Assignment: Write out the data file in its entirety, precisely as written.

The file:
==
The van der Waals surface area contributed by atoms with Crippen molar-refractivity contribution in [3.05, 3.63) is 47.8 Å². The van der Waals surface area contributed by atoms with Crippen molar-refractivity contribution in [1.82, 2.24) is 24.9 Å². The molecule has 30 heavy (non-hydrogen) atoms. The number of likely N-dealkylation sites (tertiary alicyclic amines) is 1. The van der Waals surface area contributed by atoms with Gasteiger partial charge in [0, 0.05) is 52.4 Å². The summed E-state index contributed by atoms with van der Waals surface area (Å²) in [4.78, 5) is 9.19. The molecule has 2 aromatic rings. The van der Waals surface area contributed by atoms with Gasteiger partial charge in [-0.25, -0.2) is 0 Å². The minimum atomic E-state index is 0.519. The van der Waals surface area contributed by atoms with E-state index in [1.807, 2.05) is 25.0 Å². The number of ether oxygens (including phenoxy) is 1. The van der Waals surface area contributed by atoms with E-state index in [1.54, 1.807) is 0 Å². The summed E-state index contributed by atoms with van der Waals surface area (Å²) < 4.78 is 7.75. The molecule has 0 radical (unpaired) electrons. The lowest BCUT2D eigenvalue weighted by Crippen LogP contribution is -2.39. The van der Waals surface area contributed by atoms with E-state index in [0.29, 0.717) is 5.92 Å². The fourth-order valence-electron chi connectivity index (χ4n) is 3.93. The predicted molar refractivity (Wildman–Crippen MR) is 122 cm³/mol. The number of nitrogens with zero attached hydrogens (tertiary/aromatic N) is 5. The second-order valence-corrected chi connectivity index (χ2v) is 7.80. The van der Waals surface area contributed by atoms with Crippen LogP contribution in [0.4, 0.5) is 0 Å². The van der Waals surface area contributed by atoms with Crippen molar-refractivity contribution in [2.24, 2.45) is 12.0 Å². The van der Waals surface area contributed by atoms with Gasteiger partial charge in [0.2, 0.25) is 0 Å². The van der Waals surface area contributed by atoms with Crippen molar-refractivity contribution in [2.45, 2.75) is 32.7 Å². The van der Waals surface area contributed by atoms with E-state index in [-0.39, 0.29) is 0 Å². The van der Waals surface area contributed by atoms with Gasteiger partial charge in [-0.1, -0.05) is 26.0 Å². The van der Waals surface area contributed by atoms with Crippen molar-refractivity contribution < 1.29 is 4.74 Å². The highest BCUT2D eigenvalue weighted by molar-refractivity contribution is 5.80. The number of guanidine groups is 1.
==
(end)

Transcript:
The van der Waals surface area contributed by atoms with Crippen molar-refractivity contribution in [3.05, 3.63) is 47.8 Å². The van der Waals surface area contributed by atoms with Crippen molar-refractivity contribution in [1.82, 2.24) is 24.9 Å². The molecule has 30 heavy (non-hydrogen) atoms. The number of likely N-dealkylation sites (tertiary alicyclic amines) is 1. The van der Waals surface area contributed by atoms with Gasteiger partial charge in [0, 0.05) is 52.4 Å². The summed E-state index contributed by atoms with van der Waals surface area (Å²) in [4.78, 5) is 9.19. The molecule has 2 aromatic rings. The van der Waals surface area contributed by atoms with Gasteiger partial charge in [-0.25, -0.2) is 0 Å². The minimum atomic E-state index is 0.519. The van der Waals surface area contributed by atoms with E-state index in [1.807, 2.05) is 25.0 Å². The number of ether oxygens (including phenoxy) is 1. The van der Waals surface area contributed by atoms with E-state index in [1.54, 1.807) is 0 Å². The summed E-state index contributed by atoms with van der Waals surface area (Å²) < 4.78 is 7.75. The molecule has 0 radical (unpaired) electrons. The lowest BCUT2D eigenvalue weighted by Crippen LogP contribution is -2.39. The van der Waals surface area contributed by atoms with E-state index in [0.29, 0.717) is 5.92 Å². The fourth-order valence-electron chi connectivity index (χ4n) is 3.93. The predicted molar refractivity (Wildman–Crippen MR) is 122 cm³/mol. The number of nitrogens with zero attached hydrogens (tertiary/aromatic N) is 5. The second-order valence-corrected chi connectivity index (χ2v) is 7.80. The van der Waals surface area contributed by atoms with Crippen LogP contribution in [0.4, 0.5) is 0 Å². The van der Waals surface area contributed by atoms with Crippen molar-refractivity contribution in [2.24, 2.45) is 12.0 Å². The van der Waals surface area contributed by atoms with Gasteiger partial charge in [0.2, 0.25) is 0 Å². The van der Waals surface area contributed by atoms with Crippen molar-refractivity contribution in [2.45, 2.75) is 32.7 Å². The van der Waals surface area contributed by atoms with E-state index in [-0.39, 0.29) is 0 Å². The van der Waals surface area contributed by atoms with Gasteiger partial charge in [-0.1, -0.05) is 26.0 Å². The van der Waals surface area contributed by atoms with Crippen molar-refractivity contribution < 1.29 is 4.74 Å². The highest BCUT2D eigenvalue weighted by molar-refractivity contribution is 5.80. The number of guanidine groups is 1.